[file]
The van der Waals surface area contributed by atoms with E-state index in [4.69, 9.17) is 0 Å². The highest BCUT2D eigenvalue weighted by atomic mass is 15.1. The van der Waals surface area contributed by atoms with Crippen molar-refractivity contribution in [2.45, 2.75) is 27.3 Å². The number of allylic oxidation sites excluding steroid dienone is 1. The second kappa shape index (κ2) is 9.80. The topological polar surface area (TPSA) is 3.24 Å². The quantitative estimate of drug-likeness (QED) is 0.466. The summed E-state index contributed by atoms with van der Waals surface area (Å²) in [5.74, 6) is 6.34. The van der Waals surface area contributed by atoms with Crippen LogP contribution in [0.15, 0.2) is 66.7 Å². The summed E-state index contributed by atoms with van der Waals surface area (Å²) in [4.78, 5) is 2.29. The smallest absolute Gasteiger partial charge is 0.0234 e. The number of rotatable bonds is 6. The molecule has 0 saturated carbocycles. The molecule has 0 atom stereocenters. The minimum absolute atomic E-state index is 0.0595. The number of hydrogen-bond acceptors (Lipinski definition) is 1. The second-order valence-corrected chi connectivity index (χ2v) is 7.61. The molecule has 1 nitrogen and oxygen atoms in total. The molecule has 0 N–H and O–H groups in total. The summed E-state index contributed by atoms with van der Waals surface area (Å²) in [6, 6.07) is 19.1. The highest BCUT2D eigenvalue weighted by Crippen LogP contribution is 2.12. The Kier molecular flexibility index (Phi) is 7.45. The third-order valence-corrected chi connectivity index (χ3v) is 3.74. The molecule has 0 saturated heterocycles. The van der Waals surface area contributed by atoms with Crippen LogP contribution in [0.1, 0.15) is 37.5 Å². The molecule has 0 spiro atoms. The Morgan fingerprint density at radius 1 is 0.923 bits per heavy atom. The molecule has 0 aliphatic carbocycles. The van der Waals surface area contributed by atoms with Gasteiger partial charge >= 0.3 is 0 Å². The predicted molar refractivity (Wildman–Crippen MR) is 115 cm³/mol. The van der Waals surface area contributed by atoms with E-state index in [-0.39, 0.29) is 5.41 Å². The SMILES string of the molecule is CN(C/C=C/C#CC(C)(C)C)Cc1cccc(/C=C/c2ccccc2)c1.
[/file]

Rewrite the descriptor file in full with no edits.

The van der Waals surface area contributed by atoms with E-state index in [4.69, 9.17) is 0 Å². The highest BCUT2D eigenvalue weighted by atomic mass is 15.1. The van der Waals surface area contributed by atoms with Crippen molar-refractivity contribution in [2.45, 2.75) is 27.3 Å². The number of allylic oxidation sites excluding steroid dienone is 1. The second kappa shape index (κ2) is 9.80. The topological polar surface area (TPSA) is 3.24 Å². The quantitative estimate of drug-likeness (QED) is 0.466. The summed E-state index contributed by atoms with van der Waals surface area (Å²) in [5.74, 6) is 6.34. The van der Waals surface area contributed by atoms with Crippen LogP contribution in [0.15, 0.2) is 66.7 Å². The summed E-state index contributed by atoms with van der Waals surface area (Å²) in [4.78, 5) is 2.29. The smallest absolute Gasteiger partial charge is 0.0234 e. The number of rotatable bonds is 6. The molecule has 0 saturated carbocycles. The molecule has 0 atom stereocenters. The minimum absolute atomic E-state index is 0.0595. The number of hydrogen-bond acceptors (Lipinski definition) is 1. The second-order valence-corrected chi connectivity index (χ2v) is 7.61. The molecule has 1 nitrogen and oxygen atoms in total. The molecule has 0 N–H and O–H groups in total. The summed E-state index contributed by atoms with van der Waals surface area (Å²) in [6, 6.07) is 19.1. The highest BCUT2D eigenvalue weighted by Crippen LogP contribution is 2.12. The Kier molecular flexibility index (Phi) is 7.45. The third-order valence-corrected chi connectivity index (χ3v) is 3.74. The molecule has 0 saturated heterocycles. The van der Waals surface area contributed by atoms with Crippen LogP contribution in [0.1, 0.15) is 37.5 Å². The molecule has 0 spiro atoms. The Morgan fingerprint density at radius 1 is 0.923 bits per heavy atom. The molecule has 0 aliphatic carbocycles. The van der Waals surface area contributed by atoms with Gasteiger partial charge >= 0.3 is 0 Å². The predicted molar refractivity (Wildman–Crippen MR) is 115 cm³/mol. The van der Waals surface area contributed by atoms with E-state index in [-0.39, 0.29) is 5.41 Å². The SMILES string of the molecule is CN(C/C=C/C#CC(C)(C)C)Cc1cccc(/C=C/c2ccccc2)c1.